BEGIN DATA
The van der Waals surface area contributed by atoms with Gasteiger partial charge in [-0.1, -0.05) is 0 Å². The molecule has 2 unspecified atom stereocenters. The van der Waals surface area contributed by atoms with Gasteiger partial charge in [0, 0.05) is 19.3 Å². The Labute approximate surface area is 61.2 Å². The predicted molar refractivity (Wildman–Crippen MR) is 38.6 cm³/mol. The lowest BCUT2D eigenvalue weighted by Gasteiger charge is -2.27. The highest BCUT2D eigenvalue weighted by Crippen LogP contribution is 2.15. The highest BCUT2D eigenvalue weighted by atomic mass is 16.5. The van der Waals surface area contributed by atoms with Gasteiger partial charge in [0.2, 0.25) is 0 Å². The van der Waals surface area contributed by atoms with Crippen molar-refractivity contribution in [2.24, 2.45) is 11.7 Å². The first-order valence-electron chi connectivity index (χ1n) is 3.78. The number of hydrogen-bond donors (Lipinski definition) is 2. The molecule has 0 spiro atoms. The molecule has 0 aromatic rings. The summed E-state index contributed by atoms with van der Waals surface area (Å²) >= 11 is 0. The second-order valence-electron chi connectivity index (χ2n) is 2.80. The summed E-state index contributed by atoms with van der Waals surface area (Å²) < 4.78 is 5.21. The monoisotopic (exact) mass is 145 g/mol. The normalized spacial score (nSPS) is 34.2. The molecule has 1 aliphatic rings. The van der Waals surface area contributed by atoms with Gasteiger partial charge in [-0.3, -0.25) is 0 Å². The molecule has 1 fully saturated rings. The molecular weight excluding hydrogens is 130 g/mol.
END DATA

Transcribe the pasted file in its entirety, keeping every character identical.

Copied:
The van der Waals surface area contributed by atoms with Gasteiger partial charge in [-0.1, -0.05) is 0 Å². The molecule has 2 unspecified atom stereocenters. The van der Waals surface area contributed by atoms with Gasteiger partial charge in [0, 0.05) is 19.3 Å². The Labute approximate surface area is 61.2 Å². The predicted molar refractivity (Wildman–Crippen MR) is 38.6 cm³/mol. The lowest BCUT2D eigenvalue weighted by Gasteiger charge is -2.27. The highest BCUT2D eigenvalue weighted by Crippen LogP contribution is 2.15. The highest BCUT2D eigenvalue weighted by atomic mass is 16.5. The van der Waals surface area contributed by atoms with Gasteiger partial charge in [0.2, 0.25) is 0 Å². The van der Waals surface area contributed by atoms with Crippen molar-refractivity contribution in [2.24, 2.45) is 11.7 Å². The first-order valence-electron chi connectivity index (χ1n) is 3.78. The number of hydrogen-bond donors (Lipinski definition) is 2. The molecule has 0 spiro atoms. The molecule has 0 aromatic rings. The summed E-state index contributed by atoms with van der Waals surface area (Å²) >= 11 is 0. The second-order valence-electron chi connectivity index (χ2n) is 2.80. The summed E-state index contributed by atoms with van der Waals surface area (Å²) < 4.78 is 5.21. The monoisotopic (exact) mass is 145 g/mol. The normalized spacial score (nSPS) is 34.2. The molecule has 1 aliphatic rings. The van der Waals surface area contributed by atoms with Gasteiger partial charge in [-0.3, -0.25) is 0 Å². The molecule has 1 fully saturated rings. The molecular weight excluding hydrogens is 130 g/mol.